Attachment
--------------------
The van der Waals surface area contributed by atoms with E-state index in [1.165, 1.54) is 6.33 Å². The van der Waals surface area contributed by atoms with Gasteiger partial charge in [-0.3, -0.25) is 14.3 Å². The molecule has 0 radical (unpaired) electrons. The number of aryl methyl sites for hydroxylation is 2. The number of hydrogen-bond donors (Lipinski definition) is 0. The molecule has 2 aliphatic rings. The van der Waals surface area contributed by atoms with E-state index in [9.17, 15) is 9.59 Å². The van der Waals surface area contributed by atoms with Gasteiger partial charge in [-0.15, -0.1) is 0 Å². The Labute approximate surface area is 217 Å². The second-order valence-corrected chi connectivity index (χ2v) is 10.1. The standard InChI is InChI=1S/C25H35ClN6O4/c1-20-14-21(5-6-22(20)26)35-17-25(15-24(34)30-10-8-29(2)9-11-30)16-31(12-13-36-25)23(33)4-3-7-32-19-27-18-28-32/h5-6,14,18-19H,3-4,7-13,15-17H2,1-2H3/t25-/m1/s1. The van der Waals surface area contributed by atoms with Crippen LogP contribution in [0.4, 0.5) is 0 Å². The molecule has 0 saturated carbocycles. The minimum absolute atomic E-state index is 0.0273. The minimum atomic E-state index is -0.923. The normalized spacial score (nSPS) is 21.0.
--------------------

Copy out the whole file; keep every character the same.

The van der Waals surface area contributed by atoms with E-state index in [1.165, 1.54) is 6.33 Å². The van der Waals surface area contributed by atoms with Gasteiger partial charge in [-0.3, -0.25) is 14.3 Å². The molecule has 0 radical (unpaired) electrons. The number of aryl methyl sites for hydroxylation is 2. The number of hydrogen-bond donors (Lipinski definition) is 0. The molecule has 2 aliphatic rings. The van der Waals surface area contributed by atoms with E-state index in [9.17, 15) is 9.59 Å². The van der Waals surface area contributed by atoms with Gasteiger partial charge in [-0.15, -0.1) is 0 Å². The Labute approximate surface area is 217 Å². The second-order valence-corrected chi connectivity index (χ2v) is 10.1. The standard InChI is InChI=1S/C25H35ClN6O4/c1-20-14-21(5-6-22(20)26)35-17-25(15-24(34)30-10-8-29(2)9-11-30)16-31(12-13-36-25)23(33)4-3-7-32-19-27-18-28-32/h5-6,14,18-19H,3-4,7-13,15-17H2,1-2H3/t25-/m1/s1. The van der Waals surface area contributed by atoms with Crippen LogP contribution in [0.4, 0.5) is 0 Å². The molecule has 0 saturated carbocycles. The minimum absolute atomic E-state index is 0.0273. The minimum atomic E-state index is -0.923. The normalized spacial score (nSPS) is 21.0.